Our vision, mission and values
Our work is socially-engaged and driven by our values and principles.
Vision and mission
Our vision is an inclusive, equally represented and racially just society where everyone belongs.
Our mission is to make global majority history, heritage and culture more accessible, supporting excellence in research and learning through community partnerships and inclusive practice.
Values and Guiding Principles
We work collaboratively and respectfully for others, centring the needs of global majority groups and not those of the institution.
We take a lead in challenging inequality, discrimination and bias.
We work courageously to uncover, record and collect marginal histories by providing a safe space for discussion, learning and exploring.
We proactively seek to share our platform and privilege.
Our objectives are to:
- Ensure research, teaching and collecting centres on global majority groups.
- Increase understanding, awareness and appreciation of global majority histories.
- Increase the skills and confidence of community groups, researchers, educators, students, and young people.
- Clarify our message to increase awareness of our value and impact to key decision-makers and stakeholders to inform policy and attract investment.
- Change the sectors we work with so they adopt more ethical and inclusive ways of working.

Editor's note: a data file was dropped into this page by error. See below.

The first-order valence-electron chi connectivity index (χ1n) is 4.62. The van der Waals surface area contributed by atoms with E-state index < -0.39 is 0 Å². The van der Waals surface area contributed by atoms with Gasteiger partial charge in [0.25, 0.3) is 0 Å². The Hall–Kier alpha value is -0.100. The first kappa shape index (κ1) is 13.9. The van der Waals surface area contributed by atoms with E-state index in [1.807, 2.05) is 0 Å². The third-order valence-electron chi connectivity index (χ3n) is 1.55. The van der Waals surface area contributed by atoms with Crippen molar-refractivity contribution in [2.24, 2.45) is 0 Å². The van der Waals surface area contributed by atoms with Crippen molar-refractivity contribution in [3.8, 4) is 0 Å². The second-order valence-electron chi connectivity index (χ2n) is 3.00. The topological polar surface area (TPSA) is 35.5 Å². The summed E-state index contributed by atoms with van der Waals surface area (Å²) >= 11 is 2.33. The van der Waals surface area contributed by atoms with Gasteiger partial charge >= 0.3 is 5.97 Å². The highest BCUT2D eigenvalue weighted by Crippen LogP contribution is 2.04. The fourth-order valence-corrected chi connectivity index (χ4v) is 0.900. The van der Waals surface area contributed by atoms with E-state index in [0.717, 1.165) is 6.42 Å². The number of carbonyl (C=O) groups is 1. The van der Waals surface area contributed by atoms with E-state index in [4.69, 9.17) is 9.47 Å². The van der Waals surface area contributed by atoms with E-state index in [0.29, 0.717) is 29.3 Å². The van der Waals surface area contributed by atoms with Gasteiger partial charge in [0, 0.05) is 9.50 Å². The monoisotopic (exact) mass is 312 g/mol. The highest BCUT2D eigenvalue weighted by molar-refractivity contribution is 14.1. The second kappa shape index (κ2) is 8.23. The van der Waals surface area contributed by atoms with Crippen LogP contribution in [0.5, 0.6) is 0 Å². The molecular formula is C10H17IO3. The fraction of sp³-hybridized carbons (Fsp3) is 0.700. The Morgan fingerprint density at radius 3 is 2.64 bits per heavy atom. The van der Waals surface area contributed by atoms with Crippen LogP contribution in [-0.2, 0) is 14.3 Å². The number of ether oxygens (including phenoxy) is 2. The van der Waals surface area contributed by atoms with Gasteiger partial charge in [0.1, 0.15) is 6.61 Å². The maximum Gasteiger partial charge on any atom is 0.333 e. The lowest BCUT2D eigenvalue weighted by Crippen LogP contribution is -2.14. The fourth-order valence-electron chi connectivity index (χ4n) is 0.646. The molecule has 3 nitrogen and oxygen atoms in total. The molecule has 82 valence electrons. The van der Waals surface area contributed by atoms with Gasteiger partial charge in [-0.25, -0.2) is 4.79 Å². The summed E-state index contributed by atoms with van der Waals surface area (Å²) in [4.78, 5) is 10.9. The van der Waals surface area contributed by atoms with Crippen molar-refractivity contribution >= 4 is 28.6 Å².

- Secure a relevant, forward-thinking and sustainable service.
A de-colonised library
We believe that a de-colonised library offers a more accurate and less biased account of history and experiences.
It rejects colonial ways of thinking and power structures that privilege white and Eurocentric perspectives and narratives.
A de-colonised library is central to our mission, vision and values. We are therefore strongly committed to de-colonising our library. We aim to offer a range of intersectional voices and thinkers, encourage readers and researchers to recognise and step outside of Eurocentric thinking, and present a plurality of ideas and ways of thinking about the world around us.
This is a long-term and evolving process, but we are pleased to be making a start.
The Centre was established by Lou Kushnick, Professor of Sociology at The University of Manchester, in 1999.
The Trust works out of the RACE Centre, supporting community-led collecting and heritage projects, and engagement work with local communities.
Find out more about our staff at the Ahmed Iqbal Ullah RACE Centre.
Find out about how we work with global majority communities to explore and share their histories.